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Quarterback Heat Maps

Since my running back heat maps post was so popular, I thought it made sense to perform the same analysis for quarterbacks. So here’s what I did. And as a reminder, BLUE means GOOD or above-average, while RED means BAD, or below-average.

I looked at all quarterbacks with at least 100 dropbacks (i.e., pass attempts + sacks) in 2014, and then measured on what percent of their dropbacks did each quarterback gain at least 0 yards1, at least 1 yard2, at least 2 yards, etc., up to 10 yards. I also calculated the percentage of runs that went for at least 15+, 20+, 25+, and 30+ yards.

For example, among this group, the quarterbacks gained at least 0 yards on 92% of their dropbacks, and at least 1 yard on 56% of their dropbacks.3 Last year, Drew Brees gained at least 0 yards on 94% of his dropbacks, 1 yard on 63%, and 2 yards on 62% of his dropbacks; in other words, he was 2% above average at avoiding negative yards, 7% above average at getting at least 1 yard, and 8% above average at gaining at least 3 yards. In fact, Brees was between 7-8% above average at gaining between 1+ and 5+ yards on his dropbacks, although a hair below average at gaining over 20 or 25 yards on his dropbacks.

Drew Stanton and Brian Hoyer have a pair of interesting splits. Both were above average at avoiding sacks but below-average in completion percentage because they were vertical throwers; as a result, they’re each in the blue in the first column, then in the red for the next several columns, before getting back into the blue because they made a number of big plays.

qb heat map

And for those who want the information in table form:

Quarterback# DB01234567891015202530
Drew Brees687278777644221-1-10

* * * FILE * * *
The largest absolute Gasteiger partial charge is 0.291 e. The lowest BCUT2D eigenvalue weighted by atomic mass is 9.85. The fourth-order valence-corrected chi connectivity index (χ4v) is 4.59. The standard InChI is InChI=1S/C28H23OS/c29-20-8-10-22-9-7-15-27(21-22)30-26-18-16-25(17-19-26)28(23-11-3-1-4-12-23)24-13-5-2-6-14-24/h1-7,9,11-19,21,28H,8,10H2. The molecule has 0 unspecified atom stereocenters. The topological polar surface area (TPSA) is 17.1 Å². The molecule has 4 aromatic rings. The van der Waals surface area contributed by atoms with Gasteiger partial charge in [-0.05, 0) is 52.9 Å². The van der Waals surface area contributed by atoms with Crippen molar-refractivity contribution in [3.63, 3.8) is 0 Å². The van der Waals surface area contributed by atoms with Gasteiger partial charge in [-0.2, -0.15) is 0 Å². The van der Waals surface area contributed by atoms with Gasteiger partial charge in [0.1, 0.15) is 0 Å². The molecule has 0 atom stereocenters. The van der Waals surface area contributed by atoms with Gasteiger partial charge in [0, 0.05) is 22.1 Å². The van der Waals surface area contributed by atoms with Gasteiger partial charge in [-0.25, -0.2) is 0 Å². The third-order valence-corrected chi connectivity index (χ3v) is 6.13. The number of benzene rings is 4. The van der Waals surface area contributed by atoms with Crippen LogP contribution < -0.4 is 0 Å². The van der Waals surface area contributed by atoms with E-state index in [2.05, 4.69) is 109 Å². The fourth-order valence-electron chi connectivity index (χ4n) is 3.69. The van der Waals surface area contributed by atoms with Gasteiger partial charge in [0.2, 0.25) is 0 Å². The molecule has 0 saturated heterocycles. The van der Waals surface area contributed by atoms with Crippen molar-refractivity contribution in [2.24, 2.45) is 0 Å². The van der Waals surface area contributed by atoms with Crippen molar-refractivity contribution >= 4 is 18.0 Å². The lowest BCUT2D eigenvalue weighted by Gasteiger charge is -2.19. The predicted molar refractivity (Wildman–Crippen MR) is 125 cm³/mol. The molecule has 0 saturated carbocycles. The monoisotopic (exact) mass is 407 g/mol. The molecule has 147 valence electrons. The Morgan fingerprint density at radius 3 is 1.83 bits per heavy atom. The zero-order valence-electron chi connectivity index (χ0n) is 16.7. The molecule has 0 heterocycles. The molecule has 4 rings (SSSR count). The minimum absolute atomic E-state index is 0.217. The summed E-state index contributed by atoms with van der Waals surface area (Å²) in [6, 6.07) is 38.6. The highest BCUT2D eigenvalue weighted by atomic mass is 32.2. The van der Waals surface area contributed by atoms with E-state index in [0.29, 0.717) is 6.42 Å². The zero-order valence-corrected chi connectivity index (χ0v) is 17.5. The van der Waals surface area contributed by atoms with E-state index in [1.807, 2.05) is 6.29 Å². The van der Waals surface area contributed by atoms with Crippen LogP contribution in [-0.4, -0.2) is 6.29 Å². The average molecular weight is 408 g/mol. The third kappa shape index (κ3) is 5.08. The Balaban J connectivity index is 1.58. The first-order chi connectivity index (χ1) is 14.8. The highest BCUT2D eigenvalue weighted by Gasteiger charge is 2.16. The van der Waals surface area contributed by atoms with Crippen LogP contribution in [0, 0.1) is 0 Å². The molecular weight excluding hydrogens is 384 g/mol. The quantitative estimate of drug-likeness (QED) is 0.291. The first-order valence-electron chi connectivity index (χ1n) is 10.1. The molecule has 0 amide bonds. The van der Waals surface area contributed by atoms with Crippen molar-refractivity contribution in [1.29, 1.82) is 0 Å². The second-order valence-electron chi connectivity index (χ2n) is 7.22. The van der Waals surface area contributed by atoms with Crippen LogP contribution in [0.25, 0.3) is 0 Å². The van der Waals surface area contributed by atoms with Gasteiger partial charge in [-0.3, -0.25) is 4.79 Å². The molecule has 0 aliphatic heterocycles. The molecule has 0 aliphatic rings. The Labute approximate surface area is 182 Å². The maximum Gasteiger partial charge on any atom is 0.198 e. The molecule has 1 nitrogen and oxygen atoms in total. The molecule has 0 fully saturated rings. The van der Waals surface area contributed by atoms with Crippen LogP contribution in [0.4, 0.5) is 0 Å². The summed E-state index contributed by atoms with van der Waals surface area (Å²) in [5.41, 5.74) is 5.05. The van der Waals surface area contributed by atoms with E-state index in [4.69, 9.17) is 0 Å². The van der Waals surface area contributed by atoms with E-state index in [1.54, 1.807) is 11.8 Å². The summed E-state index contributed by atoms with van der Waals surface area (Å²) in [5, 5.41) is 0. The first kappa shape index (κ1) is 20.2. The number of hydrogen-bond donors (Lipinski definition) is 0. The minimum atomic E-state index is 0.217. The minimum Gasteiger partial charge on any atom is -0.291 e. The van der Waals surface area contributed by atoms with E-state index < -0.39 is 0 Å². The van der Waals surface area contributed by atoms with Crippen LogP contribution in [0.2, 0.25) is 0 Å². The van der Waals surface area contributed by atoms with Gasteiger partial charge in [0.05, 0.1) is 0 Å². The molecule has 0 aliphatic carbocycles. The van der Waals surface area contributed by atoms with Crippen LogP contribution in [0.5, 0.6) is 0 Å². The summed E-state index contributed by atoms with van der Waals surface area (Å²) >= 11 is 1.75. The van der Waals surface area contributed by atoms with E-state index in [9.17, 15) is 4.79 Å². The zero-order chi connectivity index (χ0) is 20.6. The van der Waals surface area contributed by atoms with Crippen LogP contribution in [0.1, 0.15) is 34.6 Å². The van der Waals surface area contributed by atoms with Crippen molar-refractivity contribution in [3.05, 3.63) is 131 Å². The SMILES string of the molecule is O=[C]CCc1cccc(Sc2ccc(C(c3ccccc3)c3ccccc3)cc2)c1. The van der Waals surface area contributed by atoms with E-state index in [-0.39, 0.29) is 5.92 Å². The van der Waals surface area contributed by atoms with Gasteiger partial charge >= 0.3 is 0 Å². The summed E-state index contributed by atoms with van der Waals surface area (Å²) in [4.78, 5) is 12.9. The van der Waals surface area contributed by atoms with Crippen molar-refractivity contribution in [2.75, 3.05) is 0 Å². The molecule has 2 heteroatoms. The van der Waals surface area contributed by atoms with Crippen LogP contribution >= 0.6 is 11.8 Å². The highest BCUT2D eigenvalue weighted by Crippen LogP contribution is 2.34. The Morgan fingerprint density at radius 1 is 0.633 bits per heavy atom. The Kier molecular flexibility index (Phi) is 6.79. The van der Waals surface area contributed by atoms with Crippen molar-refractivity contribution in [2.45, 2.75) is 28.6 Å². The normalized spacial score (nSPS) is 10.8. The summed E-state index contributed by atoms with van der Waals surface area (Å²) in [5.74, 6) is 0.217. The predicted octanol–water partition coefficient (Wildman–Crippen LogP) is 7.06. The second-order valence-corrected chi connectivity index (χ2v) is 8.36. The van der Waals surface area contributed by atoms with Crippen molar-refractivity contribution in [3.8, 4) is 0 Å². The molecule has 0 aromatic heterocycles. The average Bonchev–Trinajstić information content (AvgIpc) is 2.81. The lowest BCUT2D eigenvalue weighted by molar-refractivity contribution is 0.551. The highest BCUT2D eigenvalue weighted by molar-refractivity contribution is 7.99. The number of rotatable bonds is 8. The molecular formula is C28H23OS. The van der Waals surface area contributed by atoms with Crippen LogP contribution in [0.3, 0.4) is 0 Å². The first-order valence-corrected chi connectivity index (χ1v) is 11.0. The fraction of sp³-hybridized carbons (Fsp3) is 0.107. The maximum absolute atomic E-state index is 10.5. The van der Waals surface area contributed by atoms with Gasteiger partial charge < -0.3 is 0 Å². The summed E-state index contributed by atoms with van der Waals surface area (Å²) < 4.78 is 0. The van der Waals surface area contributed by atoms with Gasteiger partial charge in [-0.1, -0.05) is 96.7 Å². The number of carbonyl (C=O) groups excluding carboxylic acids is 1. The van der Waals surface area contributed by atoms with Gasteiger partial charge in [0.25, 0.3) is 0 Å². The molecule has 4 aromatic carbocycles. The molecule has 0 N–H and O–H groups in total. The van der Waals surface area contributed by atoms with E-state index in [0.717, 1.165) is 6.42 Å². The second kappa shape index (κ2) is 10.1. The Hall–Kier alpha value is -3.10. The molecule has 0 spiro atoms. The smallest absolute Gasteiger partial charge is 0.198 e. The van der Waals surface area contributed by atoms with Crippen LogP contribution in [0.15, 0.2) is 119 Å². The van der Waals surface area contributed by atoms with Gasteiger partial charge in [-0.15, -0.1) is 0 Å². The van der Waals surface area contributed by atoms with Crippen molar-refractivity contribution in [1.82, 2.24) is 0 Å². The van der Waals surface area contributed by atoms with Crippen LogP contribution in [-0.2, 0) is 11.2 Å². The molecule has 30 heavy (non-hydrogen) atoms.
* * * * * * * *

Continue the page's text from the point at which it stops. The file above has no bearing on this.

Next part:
Matt Ryan6583555333343320-1-1
Matthew Stafford6450-2-2-1-2-1-1-1-1-1100-1-1
Andrew Luck643300-100122323321
Ben Roethlisberger642144555666642021
Ryan Tannehill636-13432212101-2-2-2-1
Eli Manning62933233221221100-1
Derek Carr6212-4-4-6-6-6-6-8-7-6-7-6-4-2-1
Peyton Manning614477776344232222
Tom Brady605344443332210-1-1-1
Philip Rivers60403455332323310-1
Jay Cutler600043330100-1-2-3-2-1-1
Joe Flacco5742111223432220-10
Aaron Rodgers547254544545552211
Blake Bortles529-4-7-7-7-7-7-7-6-7-7-5-3-2-10
Colin Kaepernick528-2-2-1-1-10-1-1-2-2-2-200-1
Alex Smith507-21110112222-1-1-1-1
Andy Dalton5043333322-1-2-20-1-2-10
Russell Wilson492-2-1-2-2-1-2-100111211
Cam Newton487-1-4-4-2-20013211-1-1-1
Kyle Orton480-200-2-2-2-4-4-4-5-4-1-100
Tony Romo465088876567754200
Brian Hoyer4632-6-5-4-3-2-102353211
Teddy Bridgewater442-4-1000-1110-1110-1-1
Geno Smith3911-2-2-2-2-2-2-2-2-2-2-2010
Josh McCown362-2-6-5-5-4-4-4-4-3-5-5-1-1-10
Ryan Fitzpatrick333000111332352311
Mark Sanchez330-122343433234200
Nick Foles321401-1-1-1-1-10-10-100-1
Austin Davis314-3000000-2000-2-200
Drew Stanton2512-6-6-7-7-6-5-3-2-113321
Shaun Hill246011223210-1-1-1000
Robert Griffin244-72200-1-3-3-3-3-4-1-101
Carson Palmer233200-1-1-1-121321-100
Mike Glennon2171-3-4-3-3-3-2001-11211
Kirk Cousins2123112221002-11433
Charlie Whitehurst203-1-5-6-6-4-2-1-2-20-30001
Zach Mettenberger196-3-4-3-3-2-1-20-1002221
Jake Locker160-1-3-4-6-6-3-1-2000-1-2-1-1
Colt McCoy145-534554440211001
EJ Manuel1374-3-3-2-4-6-8-8-7-6-5-2120
Michael Vick137-4-11-11-9-11-9-11-12-12-13-14-10-5-2-1
Average925654535047433934312715953
  1. This is essentially a proxy for percentage of times the quarterback wasn’t sacked. []
  2. This is a decent proxy for completion percentage, or, frankly, an improvement on completion percentage. []
  3. Note that I took an average of the averages approach; in other words, I am placing the same weight on Brees’ dropbacks as Michael Vick‘s when calculating league average, rather than count Brees’ numbers five times as much as Vick’s because he had five times as many dropbacks. []
  • Mido

    Kinda interesting. Thanks.

  • Tom

    Derek Carr does not look good here…of the QB’s with over 600 dropbacks, he’s easily the worst…why am I remembering him being better last year? Maybe I’m equating “showing promise” with “being good”?

    • Clint

      Yeah, he played smart, but not necessarily extremely well.

  • Bryce

    Would be interesting to see the same data for QB runs. Might shed some light on who the best scrambling QB is.

    • Perfundle

      Last year it was Rodgers and Wilson. The issue you would have is that most QBs average a couple of non-kneeldown runs per game, so small sample sizes will distort the heat maps.

  • Richie

    Except for Michael Vick, the heat map almost looks like an age chart. The more blue he has, the older he is. The more red he has, the younger he is.